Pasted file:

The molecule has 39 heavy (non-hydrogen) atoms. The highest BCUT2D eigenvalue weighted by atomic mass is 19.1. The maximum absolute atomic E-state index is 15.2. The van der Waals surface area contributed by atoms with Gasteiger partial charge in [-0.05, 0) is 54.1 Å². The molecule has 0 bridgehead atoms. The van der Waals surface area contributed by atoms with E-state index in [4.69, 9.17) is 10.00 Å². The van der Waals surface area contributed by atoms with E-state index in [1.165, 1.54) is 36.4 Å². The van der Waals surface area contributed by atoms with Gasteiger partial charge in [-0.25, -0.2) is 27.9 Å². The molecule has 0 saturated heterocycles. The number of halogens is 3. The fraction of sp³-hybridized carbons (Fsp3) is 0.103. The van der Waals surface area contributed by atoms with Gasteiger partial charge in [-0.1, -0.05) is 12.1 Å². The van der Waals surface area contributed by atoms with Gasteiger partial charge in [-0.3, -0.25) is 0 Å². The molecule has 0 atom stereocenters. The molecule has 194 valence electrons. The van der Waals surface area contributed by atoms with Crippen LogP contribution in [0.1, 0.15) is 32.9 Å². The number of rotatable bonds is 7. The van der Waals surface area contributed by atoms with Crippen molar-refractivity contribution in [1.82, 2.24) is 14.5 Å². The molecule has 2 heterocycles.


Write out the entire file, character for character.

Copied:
The molecule has 39 heavy (non-hydrogen) atoms. The highest BCUT2D eigenvalue weighted by atomic mass is 19.1. The maximum absolute atomic E-state index is 15.2. The van der Waals surface area contributed by atoms with Gasteiger partial charge in [-0.05, 0) is 54.1 Å². The molecule has 0 bridgehead atoms. The van der Waals surface area contributed by atoms with E-state index in [4.69, 9.17) is 10.00 Å². The van der Waals surface area contributed by atoms with E-state index in [1.165, 1.54) is 36.4 Å². The van der Waals surface area contributed by atoms with Gasteiger partial charge in [-0.25, -0.2) is 27.9 Å². The molecule has 0 saturated heterocycles. The number of halogens is 3. The fraction of sp³-hybridized carbons (Fsp3) is 0.103. The van der Waals surface area contributed by atoms with Gasteiger partial charge in [-0.1, -0.05) is 12.1 Å². The van der Waals surface area contributed by atoms with Gasteiger partial charge in [-0.3, -0.25) is 0 Å². The molecule has 0 atom stereocenters. The molecule has 194 valence electrons. The van der Waals surface area contributed by atoms with Crippen LogP contribution in [0.1, 0.15) is 32.9 Å². The number of rotatable bonds is 7. The van der Waals surface area contributed by atoms with Crippen molar-refractivity contribution in [1.82, 2.24) is 14.5 Å². The molecule has 2 heterocycles.